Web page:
necessary component that is presently undervalued by many and frequently
Technical Liaison and Support Staffs in Extension
There is a growing recognition in international circles that an
adequate, effective corps of Technical Liaison and Support Personnel is
essential to effective knowledge transfer and that effective models are
not in place. Extension must be able to reach out to all knowledge
sources to acquire inputs. And extension, to the extent necessary, must
have the internal capability to acquire and adapt technology for use by
its clients. Farming Systems Research projects which emphasize testing
and demonstrations make extension's job easier in this regard. However,
even in these cases, systematic technical liaison, as contrasted with
administrative liaison, is essential, including liaison on the research
projects. Extension can help in fact, needs to help in its own self
interest with all field aspects of research, from identifying problems
to testing technology. Research and extension have a vested interest
in each other and both need to set up liaison mechanisms for the other
to plug into. Therefore, research and extension services need to remember
that solving the research-extension gap requires giving as well as
taking. (Claar and Watts 1984)
In view of the mutual values that can accrue from such liaison, it
is nothing short of amazing that linkage with research continues to be
viewed as a major problem along with inadequate "content" in extension.
Of course, extension and research do share a continuum and when the
pressure for results is on, it is all too easy to suggest that the other
end of the continuum has failed. Too, the two organizations may be
competing for scarce dollars and there may be fear of making the other
look good. However, the more general problem seems to be that countries
put a low priority on the whole continuum, thus leaving the total function
It should be easy to sell these two organizations, in their own self
interest, to try and help each other do its job. In fact, such an
attitude of mutual support is the starting point and an essential
condition for a successful relationship. Project should be designed to
make such self-interest obvious and liaison and support not only expected
but easy. Support in extension has two meanings in this context. Support
for research by involvement in all aspects of farmers' contact for
research projects. But as significant as this is, the need for support
of field staff within extension is equally critical to performance. In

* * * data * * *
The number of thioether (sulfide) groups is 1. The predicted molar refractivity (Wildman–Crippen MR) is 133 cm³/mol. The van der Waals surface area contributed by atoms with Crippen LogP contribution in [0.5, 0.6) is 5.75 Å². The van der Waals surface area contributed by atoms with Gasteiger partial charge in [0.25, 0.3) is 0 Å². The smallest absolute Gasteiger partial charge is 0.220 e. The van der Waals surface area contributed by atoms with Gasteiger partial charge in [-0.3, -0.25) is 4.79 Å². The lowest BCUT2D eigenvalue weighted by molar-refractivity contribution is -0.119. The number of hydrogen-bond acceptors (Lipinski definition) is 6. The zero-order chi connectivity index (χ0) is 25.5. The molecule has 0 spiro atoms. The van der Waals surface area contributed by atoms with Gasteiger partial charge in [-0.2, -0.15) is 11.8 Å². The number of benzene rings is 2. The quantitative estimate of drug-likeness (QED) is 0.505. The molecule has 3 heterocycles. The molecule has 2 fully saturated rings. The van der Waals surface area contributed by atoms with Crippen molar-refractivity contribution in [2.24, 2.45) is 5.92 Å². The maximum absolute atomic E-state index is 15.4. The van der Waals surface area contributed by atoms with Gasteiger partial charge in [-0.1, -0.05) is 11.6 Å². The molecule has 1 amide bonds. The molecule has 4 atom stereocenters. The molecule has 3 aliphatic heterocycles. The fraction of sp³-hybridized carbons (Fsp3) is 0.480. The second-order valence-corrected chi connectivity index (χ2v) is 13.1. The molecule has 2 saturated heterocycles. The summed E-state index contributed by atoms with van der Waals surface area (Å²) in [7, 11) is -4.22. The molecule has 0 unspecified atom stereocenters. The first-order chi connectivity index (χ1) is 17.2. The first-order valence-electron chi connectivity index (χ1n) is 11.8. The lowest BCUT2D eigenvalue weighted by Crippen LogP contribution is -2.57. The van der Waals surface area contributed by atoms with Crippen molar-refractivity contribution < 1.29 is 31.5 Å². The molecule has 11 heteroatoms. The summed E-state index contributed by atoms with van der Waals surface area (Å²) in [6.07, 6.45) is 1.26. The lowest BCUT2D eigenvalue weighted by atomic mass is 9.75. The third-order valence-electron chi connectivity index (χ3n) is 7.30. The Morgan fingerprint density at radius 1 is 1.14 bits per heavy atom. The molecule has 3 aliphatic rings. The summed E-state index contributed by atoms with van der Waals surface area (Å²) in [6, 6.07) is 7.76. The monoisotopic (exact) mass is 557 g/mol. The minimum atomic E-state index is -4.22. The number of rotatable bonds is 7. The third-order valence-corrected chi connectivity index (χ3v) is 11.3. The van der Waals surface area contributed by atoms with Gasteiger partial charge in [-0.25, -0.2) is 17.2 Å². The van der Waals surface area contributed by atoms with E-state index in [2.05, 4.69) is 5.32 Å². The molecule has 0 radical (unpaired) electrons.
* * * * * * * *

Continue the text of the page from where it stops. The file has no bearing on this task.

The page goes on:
fact, such Technical Liaison and Support Staff (sometimes called extension
specialists) are at one time a primary source of content, training,
backstopping, and quality control.
It may not be an overstatement to say that many countries in the
developing world discovered the importance of a field system and
implemented it without an equally firm understanding of the parallel need
for support. Whatever the reason, it now seems time to correct the
imbalance where it exists and to develop a whole extension system with
greater emphasis on content. This topic will be addressed through
questions and answers.
What are Technical Liaison and Support Personnel?
These are personnel who are usually specialized by disciplines or
commodities, who are concerned with the quanitity and quality of
technology and related information to be disseminated by extension
services. Some are vertical specialists, such as commodity specialists;
others work on systems, such as farm management specialists. Still others
cut across disciplines, such as engineers. They are concerned with
subject matter availability, with its accuracy, its applicability, putting
it into useful forms, program development, supporting the system as it
is disseminated evaluating impact, and feeding problems to research.
Such personnel will give about equal attention to interacting with
research development and to preparing information and instructing the
extension staff in its use. In summary, while they are not supervisors,
these support personnel must be concerned with all aspects of acquiring
and moving information through the extension system and getting it applied
by farmers. Hence the job description must be very flexible so that
problems can be dealt with on a individual basis.
What are some of the ccmpetencies that should be stressed?
Technical liaison and support personnel are difficult to find because
they need to be educated so that they can be respected by researchers
and interact with them on research activities. Ideally, they should have
the same type of training as researchers, plus instruction in teaching
techniques, methods, and adult education. It is important that they also
have better than average speaking and writing skills in order to perform
their various roles.
But there is one other aspect of the work of liaison and support
staffs that is very important. They must have an in-depth understanding
of the practical aspects of farming. They must understand the farming
systems of farmers in a given area and why farmers are using them. They
must be at home in setting out demonstrations and in consulting with field
agents and farmers about problems in their fields. This practical